So we're still far from reaching the Year-of-the-linux-desktop(tm), but that's an artificial target anyways. We need the year-of-the-innovative-does-something-new-desktop if anything is going to change in a substantial way, regardless of who it comes from.

Reply Score: 13

RE[3]: Its true
by Quag7 on Wed 13th Feb 2008 16:50 UTC in reply to "RE[2]: Its true"
Quag7 Member since:
2005-07-28

Do you have any ideas?

I'm not challenging you. I agree with you that such changes could make the inconveniences compelling and worth it. But just as people keep wanting to ditch the desktop metaphor for GUIs, I haven't seen any practical alternatives. I know that when this *does* happen and someone develops a compelling, productive alternative to the desktop metaphor, we're all going to smack our heads and say, "that is so blindingly obvious, why the hell didn't I think of that?"

And we will be very old and sitting at a bar and boring some young person with the story of, "If only I could have been the guy who thought of that," the same way people say that about the Pet Rock guy.

One thing that is true of Linux is that it has multiple WE/WMs, but most of the screenshots that seem to get linked to are shots of people making their desktops look like...well, let's face it, most of the time, like OS X. One of the cooler things you can do is demonstrate how Linux (or the BSDs) can look like pretty much anything you want them to. Show a prospective user all of the different Windows managers and tell them that they can choose which they like, and if they want to start out with KDE or Gnome because it looks familiar, they can always switch later, or run more than one.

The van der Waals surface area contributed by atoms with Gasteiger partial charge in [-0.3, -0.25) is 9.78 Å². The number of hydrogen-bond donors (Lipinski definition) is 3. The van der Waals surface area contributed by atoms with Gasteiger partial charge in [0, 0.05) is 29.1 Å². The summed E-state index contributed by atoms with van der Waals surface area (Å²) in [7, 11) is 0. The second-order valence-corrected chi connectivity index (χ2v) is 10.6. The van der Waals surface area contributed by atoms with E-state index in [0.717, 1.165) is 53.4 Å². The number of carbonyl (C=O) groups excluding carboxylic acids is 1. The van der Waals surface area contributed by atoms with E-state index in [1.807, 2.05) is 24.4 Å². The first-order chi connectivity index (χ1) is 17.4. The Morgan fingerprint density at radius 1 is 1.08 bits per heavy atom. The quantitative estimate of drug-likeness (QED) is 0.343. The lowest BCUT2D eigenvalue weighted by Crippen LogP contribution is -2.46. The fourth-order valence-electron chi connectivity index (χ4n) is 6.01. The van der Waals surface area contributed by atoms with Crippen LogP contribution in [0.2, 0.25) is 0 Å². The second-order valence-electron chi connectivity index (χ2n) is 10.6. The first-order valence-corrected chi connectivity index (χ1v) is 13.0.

I feel the same sense about desktop GUIs as I do about rock and roll; that the well is dry and it's all about recycling now. I hope to be proven wrong within my lifetime, but as much as I'd like to see the next big thing, I haven't got a clue of what it is.

Mainly because I adapt to machines; I don't expect them to adapt to me. This is atypical and suboptimal, even, if you want to sell computers to the masses, but it's a habit I've adopted, which means I can use and be productive in anything, but also feel no sense of necessity of change, which is, as they say, the mother of invention. So other than irksome "quirks" that unnerve me from time to time, I'm rarely thinking too hard about how computers can evolve to be more useful by people.

Which is why I'm not Steve Jobs and have a mind numbing career and lead a penny-ante life, but hey.

But go ahead and revese my OK/Cancel dialogs. I won't notice. I am sturdy in this way. It has yet to buy me a cup of tea, however.

Reply Score: 2

RE[2]: Its true
by mabhatter on Wed 13th Feb 2008 05:23 UTC in reply to "RE: Its true"
mabhatter Member since:
2005-07-17

excellent point. If "linux" wants to take off, more companies need to develop solutions rather than just desktops. Look at what Apple has had to do... If it wasn't for iLife/iWork/.Mac, mac users would be so cut off from all but the most expensive apps and nobody would like it. I think the linux distros need to take a "whole" approach to their distros. Ubuntu is a start, but it needs the full suite of functions supported well, with books about how to use the programs and online services that are just for ubuntu or at least play very nice.

The other thing I'd add is that while people are "safe" with the current crappy software, it will take something Twice as good, twice as easy, and twice as cheap to break Windows monopoly. It's got to be so much better that the cost (and pain) of switching is better than staying still. Another poster mentioned it needs to be "fashionable" as well, so that "everybody is doing it" applies.